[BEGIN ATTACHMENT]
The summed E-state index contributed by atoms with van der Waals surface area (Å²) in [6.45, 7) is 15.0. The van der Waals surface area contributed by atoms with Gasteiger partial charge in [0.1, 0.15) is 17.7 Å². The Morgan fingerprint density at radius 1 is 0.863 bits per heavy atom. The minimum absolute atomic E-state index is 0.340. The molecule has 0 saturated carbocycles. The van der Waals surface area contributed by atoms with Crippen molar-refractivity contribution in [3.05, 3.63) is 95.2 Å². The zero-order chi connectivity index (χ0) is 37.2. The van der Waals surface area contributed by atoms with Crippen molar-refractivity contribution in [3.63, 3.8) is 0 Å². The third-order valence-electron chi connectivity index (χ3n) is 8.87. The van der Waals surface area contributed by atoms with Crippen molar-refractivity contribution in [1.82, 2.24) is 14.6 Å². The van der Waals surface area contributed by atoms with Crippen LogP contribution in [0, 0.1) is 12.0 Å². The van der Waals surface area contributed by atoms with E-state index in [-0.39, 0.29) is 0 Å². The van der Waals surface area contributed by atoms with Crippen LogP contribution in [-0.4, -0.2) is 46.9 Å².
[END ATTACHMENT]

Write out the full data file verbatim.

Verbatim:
The summed E-state index contributed by atoms with van der Waals surface area (Å²) in [6.45, 7) is 15.0. The van der Waals surface area contributed by atoms with Gasteiger partial charge in [0.1, 0.15) is 17.7 Å². The Morgan fingerprint density at radius 1 is 0.863 bits per heavy atom. The minimum absolute atomic E-state index is 0.340. The molecule has 0 saturated carbocycles. The van der Waals surface area contributed by atoms with Crippen molar-refractivity contribution in [3.05, 3.63) is 95.2 Å². The zero-order chi connectivity index (χ0) is 37.2. The van der Waals surface area contributed by atoms with Crippen molar-refractivity contribution in [3.63, 3.8) is 0 Å². The third-order valence-electron chi connectivity index (χ3n) is 8.87. The van der Waals surface area contributed by atoms with Crippen molar-refractivity contribution in [1.82, 2.24) is 14.6 Å². The van der Waals surface area contributed by atoms with Crippen LogP contribution in [0, 0.1) is 12.0 Å². The van der Waals surface area contributed by atoms with E-state index in [-0.39, 0.29) is 0 Å². The van der Waals surface area contributed by atoms with Crippen LogP contribution in [-0.4, -0.2) is 46.9 Å².